The book clearly demonstrates that religion in the West has been used to deprecate and reject reason (unless the church can misuse it in its own interests). It also demonstrates that in the modern world ,the progressive part at any rate, represents a return to the Greek outlook. When Freeman, in reference to the teachings of the church, writes”The ancient Greek tradition that one should be free to speculate without fear and be encouraged to take individual moral responsibility for one’s views was rejected,” we can today assert that now in the 21st century, despite the tragic history of”real existing socialism” in the past century, no genuine Marxist committed to genuine people’s democracy would agree with the church on this matter. The most important internal reason for the collapse of the socialist block, I think, may have been the lack of real participatory democracy and citizen involvement. Traditional Christianity as well as fundamentalism may likewise now be facing this malaise which is also characteristic of American and other bourgeois “democracies, as well as some contemporary so-called Marxist groups which have learned nothing from the past. What Freeman writes about the Church can be extended to these other groups as well.
“Intellectual self confidence and curiosity which lay at the heart of the Greek achievement, were recast as the dreaded sin of pride. Faith and obedience to the institutional authority of the church were more highly rated than the use of reasoned thought. The inevitable result was intellectual stagnation.”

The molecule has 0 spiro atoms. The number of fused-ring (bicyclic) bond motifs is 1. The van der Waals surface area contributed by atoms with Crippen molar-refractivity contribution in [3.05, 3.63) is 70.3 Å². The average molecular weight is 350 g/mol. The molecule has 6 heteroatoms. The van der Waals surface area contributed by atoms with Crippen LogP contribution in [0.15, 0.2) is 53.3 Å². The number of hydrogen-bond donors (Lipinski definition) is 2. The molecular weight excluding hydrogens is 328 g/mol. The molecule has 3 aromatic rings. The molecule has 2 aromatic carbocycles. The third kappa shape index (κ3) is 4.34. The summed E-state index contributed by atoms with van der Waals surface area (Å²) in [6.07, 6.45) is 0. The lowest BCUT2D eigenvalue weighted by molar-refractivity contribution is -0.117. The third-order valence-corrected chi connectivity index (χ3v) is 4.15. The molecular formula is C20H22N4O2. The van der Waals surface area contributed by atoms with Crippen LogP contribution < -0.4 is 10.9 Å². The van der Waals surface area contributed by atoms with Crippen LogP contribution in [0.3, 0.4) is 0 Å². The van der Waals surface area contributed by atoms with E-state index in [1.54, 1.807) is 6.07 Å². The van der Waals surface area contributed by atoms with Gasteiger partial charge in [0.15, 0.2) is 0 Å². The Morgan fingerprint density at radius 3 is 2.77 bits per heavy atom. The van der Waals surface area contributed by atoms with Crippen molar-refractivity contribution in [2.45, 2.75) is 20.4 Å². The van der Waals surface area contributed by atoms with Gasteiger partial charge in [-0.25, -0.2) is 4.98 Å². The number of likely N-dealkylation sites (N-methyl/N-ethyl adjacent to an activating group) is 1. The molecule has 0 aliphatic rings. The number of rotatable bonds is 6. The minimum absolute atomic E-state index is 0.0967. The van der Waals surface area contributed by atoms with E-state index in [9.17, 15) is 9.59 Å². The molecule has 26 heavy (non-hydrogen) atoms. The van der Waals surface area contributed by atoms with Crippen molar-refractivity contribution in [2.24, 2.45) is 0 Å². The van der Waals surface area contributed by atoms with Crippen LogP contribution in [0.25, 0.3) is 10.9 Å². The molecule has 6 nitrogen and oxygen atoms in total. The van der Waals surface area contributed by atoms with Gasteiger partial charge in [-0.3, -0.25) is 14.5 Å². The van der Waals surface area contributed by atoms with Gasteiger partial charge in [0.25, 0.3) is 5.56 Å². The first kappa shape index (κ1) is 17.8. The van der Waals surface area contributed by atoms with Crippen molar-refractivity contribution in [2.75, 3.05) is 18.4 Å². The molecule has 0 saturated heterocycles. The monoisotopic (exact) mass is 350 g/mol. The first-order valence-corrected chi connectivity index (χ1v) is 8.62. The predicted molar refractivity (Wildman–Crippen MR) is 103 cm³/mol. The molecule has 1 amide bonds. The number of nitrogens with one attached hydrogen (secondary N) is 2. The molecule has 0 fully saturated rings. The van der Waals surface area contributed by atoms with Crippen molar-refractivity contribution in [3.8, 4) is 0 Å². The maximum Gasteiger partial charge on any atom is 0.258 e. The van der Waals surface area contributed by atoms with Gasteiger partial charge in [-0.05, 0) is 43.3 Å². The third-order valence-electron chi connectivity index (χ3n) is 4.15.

Reading Freeman’s well written and interesting book will give you a great background and a deep historical understanding as to how Christianity came to dominate the Western world for over a thousand years, and what that has cost in terms of intellectual degradation, and how, if the peoples of the West are to better their condition in this new century they must regain the intellectual confidence so characteristic of Greek civilization. I would maintain that the Marxist tradition, freed from the failed authoritarian models of the last century, is the best contemporary intellectual tool to achieve this end. But it is important to note that the Greeks were not the only people to have a rational outlook. Similar thinkers can be found in the “classical” periods of other cultures such as Ancient Egypt, China, India, and the Islamic culture of the Middle, to name but four, and the hope of a progressive future rests on a blending of the best progressive tendencies of all cultures.
Thomas Riggins is a retired philosophy teacher (NYU, The New School of Social Research, among others) who received a PhD from the CUNY Graduate Center (1983). He has been active in the civil rights and peace movements since the 1960s when he was chairman of the Young People's Socialist League at Florida State University and also worked for CORE in voter registration in north Florida (Leon County). He has written for many online publications such as People's World and Political Affairs where he was an associate editor. He also served on the board of the Bertrand Russell Society and was president of the Corliss Lamont chapter in New York City of the American Humanist Association.